If you care about your application performance you have to schedule extra tasks into background when handling requests. One of such tasks may be collecting performance or business metrics. In this post I’ll show you how to avoid potential problems with threaded background workers.

Problem

I was working on chillout client to collect metrics from ActiveRecord creations. Initially the code was sending collected metrics during the request. It was simpler but slowed down the application response to the customer. The response time was also fragile with regard to metrics endpoint availability. So I had the idea to start a worker thread in background responsible for that. Since everything worked like a charm in development, a deployment was inevitable. Then things started to get hairy.

Forking servers

My production application was running on Unicorn and it was configured to preload application code. In that settings Unicorn master process will boot an application and next when code is loaded it will fork into several application workers.

The problem with fork call is that only main thread survives it:

Inside the child process, only one thread exists. It is made from a copy of the thread that called fork in the parent.

This means that under any forking server (e.g Unicorn, Phusion Passenger) our background thread will die, provided it was started before process forked. You may think:

I know, I’ll use after_fork hook.

And this might be solution for you and your specific web server. It definitely isn’t a solution when you don’t want to be tied to particular deployment option or explicitly support all webserver specific solutions.

The other possibility is to start our worker thread lazily when it’s actually needed for the first time. A naive implementation may look like this:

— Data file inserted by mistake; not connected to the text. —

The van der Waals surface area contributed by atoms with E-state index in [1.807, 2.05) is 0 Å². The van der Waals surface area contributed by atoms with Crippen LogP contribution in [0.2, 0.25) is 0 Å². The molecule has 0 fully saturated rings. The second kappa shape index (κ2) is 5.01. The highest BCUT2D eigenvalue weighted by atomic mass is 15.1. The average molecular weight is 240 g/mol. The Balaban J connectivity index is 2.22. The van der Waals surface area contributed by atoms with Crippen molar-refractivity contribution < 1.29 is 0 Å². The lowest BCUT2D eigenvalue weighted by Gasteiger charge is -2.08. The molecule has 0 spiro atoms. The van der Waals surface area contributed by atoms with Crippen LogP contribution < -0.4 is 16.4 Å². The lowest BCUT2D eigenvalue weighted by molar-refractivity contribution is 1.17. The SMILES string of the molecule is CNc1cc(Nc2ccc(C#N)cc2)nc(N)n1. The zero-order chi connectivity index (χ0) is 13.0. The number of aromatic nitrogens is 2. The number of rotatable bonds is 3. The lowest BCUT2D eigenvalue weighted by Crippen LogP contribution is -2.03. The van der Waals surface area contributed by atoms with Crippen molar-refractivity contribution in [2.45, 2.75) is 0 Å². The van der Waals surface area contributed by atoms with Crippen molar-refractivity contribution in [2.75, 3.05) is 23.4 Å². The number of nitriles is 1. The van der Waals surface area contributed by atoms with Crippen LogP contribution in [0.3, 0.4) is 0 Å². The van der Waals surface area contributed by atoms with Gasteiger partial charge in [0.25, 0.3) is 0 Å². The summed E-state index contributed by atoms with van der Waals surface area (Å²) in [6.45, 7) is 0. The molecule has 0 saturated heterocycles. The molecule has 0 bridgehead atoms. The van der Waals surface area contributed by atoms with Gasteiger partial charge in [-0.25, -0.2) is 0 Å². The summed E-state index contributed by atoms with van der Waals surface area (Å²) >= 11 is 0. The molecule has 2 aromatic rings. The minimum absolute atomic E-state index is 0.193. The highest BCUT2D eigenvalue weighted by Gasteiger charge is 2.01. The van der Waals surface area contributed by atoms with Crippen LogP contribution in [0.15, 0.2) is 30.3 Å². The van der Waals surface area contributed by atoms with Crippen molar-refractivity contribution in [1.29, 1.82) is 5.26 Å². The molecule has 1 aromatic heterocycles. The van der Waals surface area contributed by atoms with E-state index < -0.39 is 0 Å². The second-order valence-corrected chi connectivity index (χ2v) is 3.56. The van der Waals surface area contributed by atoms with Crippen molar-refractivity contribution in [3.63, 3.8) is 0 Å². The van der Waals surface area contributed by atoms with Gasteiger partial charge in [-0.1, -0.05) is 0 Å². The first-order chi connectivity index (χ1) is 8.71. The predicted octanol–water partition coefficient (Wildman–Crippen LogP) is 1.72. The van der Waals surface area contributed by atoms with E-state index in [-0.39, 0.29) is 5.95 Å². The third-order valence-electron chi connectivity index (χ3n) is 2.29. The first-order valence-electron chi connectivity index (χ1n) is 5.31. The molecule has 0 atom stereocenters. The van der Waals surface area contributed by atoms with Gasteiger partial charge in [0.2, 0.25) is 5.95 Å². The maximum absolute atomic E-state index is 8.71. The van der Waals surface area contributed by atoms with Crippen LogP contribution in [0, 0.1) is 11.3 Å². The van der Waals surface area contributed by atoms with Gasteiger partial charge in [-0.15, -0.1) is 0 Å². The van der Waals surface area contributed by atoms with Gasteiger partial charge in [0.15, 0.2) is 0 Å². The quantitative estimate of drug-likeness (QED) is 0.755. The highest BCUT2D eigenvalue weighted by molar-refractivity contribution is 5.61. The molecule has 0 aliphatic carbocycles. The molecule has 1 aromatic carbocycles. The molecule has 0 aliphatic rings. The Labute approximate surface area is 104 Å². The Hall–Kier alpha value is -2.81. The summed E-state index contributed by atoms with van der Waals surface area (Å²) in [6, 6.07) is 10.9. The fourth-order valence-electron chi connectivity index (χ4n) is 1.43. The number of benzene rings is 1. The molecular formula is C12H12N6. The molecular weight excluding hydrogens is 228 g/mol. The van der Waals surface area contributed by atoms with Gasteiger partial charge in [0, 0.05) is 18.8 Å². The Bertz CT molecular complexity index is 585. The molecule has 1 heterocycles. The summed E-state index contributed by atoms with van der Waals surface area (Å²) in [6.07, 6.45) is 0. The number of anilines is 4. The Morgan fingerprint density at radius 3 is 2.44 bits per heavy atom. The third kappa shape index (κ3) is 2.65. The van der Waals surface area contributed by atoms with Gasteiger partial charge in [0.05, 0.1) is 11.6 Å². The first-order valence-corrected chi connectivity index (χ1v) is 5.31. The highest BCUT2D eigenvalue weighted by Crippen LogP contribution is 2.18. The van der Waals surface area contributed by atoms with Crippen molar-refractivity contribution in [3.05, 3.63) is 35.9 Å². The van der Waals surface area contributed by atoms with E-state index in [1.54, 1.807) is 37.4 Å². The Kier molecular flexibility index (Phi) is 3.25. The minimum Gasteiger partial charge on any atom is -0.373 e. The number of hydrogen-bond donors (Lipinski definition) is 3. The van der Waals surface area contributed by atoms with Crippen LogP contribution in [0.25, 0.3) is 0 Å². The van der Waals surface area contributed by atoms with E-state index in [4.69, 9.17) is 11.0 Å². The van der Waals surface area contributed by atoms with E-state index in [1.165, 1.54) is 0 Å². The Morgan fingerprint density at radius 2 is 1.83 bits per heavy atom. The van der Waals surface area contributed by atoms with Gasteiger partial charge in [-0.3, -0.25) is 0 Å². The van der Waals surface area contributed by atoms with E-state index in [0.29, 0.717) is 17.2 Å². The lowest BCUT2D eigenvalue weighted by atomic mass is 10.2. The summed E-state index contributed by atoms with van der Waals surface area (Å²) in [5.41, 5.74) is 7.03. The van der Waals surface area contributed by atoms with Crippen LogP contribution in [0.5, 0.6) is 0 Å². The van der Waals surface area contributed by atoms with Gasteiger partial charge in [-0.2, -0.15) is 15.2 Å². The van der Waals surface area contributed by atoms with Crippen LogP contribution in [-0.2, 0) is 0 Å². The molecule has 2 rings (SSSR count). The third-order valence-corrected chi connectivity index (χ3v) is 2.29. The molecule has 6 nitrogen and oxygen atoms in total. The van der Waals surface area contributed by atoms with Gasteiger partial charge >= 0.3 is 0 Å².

class MetricClient
  def initialize
    @queue = Queue.new
  end

  def enqueue(metric)
    start_worker unless worker_running?
    @queue << metric
  end

  def worker_running?
    @worker_thread && @worker_thread.alive?
  end

  def start_worker
    @worker_thread = Thread.new do
      worker = Worker.new(@queue)
      worker.run
    end
  end
end

An attentive reader may notice that lazy starting solution applies to any kind of background worker threads - it will solve similar problems in girl_friday or sucker_punch.

Threading servers

Now that we have lazy loading mechanism we’re good to deploy anywhere, right? Wrong! As soon as we deploy to threaded server (e.g. Puma) we’ll encounter another problem.

Since changing webserver model to threaded we will service several requests in one process concurrently. Each of these threads servicing request will be racing to start the worker in background but we want only one instance of the worker to be present. Thus we have to make worker starting code thread-safe:

class MetricClient
  def initialize
    @queue = Queue.new
    @worker_mutex = Mutex.new
  end

  def enqueue(metric)
    ensure_worker_running
    @queue << metric
  end

  def ensure_worker_running
    return if worker_running?
    @worker_mutex.synchronize do
      return if worker_running?
      start_worker
    end
  end

  def worker_running?
    @worker_thread && @worker_thread.alive?
  end

  def start_worker
    @worker_thread = Thread.new do
      worker = Worker.new(@queue)
      worker.run
    end
  end
end

Now we’re good to go on any forking or threading web server. We’re covered even in such a rare case of webserver forking to threaded workers (does it actually exist?). Life is good.

The case of BufferedLogger

There’s one peculiar thing left. If you happen to use logger in your worker thread and it is BufferedLogger from Rails you’ll be surprised to find out some of your messages don’t get logged. It’s a known and apparently solved issue. If you have to support apps which didn’t get the fix just remember to explicitly call flush on logger.

You can see all the solutions from above applied in chillout gem. If you’re interested how we’re collecting metrics have look on How to track ActiveRecord model statistics. Happy hacking!

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